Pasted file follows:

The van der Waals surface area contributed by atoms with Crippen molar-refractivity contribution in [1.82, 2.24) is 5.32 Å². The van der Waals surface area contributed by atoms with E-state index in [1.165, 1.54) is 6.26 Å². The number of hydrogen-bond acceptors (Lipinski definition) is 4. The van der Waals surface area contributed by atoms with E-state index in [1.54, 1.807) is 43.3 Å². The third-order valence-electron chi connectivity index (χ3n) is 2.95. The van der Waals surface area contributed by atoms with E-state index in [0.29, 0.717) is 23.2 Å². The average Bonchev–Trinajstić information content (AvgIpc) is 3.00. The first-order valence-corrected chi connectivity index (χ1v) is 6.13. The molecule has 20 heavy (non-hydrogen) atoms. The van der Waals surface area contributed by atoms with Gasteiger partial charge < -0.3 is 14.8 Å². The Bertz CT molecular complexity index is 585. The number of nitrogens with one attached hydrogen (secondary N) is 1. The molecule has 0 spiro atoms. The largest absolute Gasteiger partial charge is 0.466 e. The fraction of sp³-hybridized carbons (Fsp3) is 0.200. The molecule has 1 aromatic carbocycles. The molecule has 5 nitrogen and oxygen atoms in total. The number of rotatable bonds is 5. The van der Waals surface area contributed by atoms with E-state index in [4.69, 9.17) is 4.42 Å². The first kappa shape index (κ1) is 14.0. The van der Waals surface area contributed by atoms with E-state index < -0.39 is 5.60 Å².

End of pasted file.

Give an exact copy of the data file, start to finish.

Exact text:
The van der Waals surface area contributed by atoms with Crippen molar-refractivity contribution in [1.82, 2.24) is 5.32 Å². The van der Waals surface area contributed by atoms with E-state index in [1.165, 1.54) is 6.26 Å². The number of hydrogen-bond acceptors (Lipinski definition) is 4. The van der Waals surface area contributed by atoms with E-state index in [1.54, 1.807) is 43.3 Å². The third-order valence-electron chi connectivity index (χ3n) is 2.95. The van der Waals surface area contributed by atoms with E-state index in [0.29, 0.717) is 23.2 Å². The average Bonchev–Trinajstić information content (AvgIpc) is 3.00. The first-order valence-corrected chi connectivity index (χ1v) is 6.13. The molecule has 20 heavy (non-hydrogen) atoms. The van der Waals surface area contributed by atoms with Gasteiger partial charge < -0.3 is 14.8 Å². The Bertz CT molecular complexity index is 585. The number of nitrogens with one attached hydrogen (secondary N) is 1. The molecule has 0 spiro atoms. The largest absolute Gasteiger partial charge is 0.466 e. The fraction of sp³-hybridized carbons (Fsp3) is 0.200. The molecule has 1 aromatic carbocycles. The molecule has 5 nitrogen and oxygen atoms in total. The number of rotatable bonds is 5. The van der Waals surface area contributed by atoms with E-state index in [4.69, 9.17) is 4.42 Å². The first kappa shape index (κ1) is 14.0. The van der Waals surface area contributed by atoms with E-state index < -0.39 is 5.60 Å².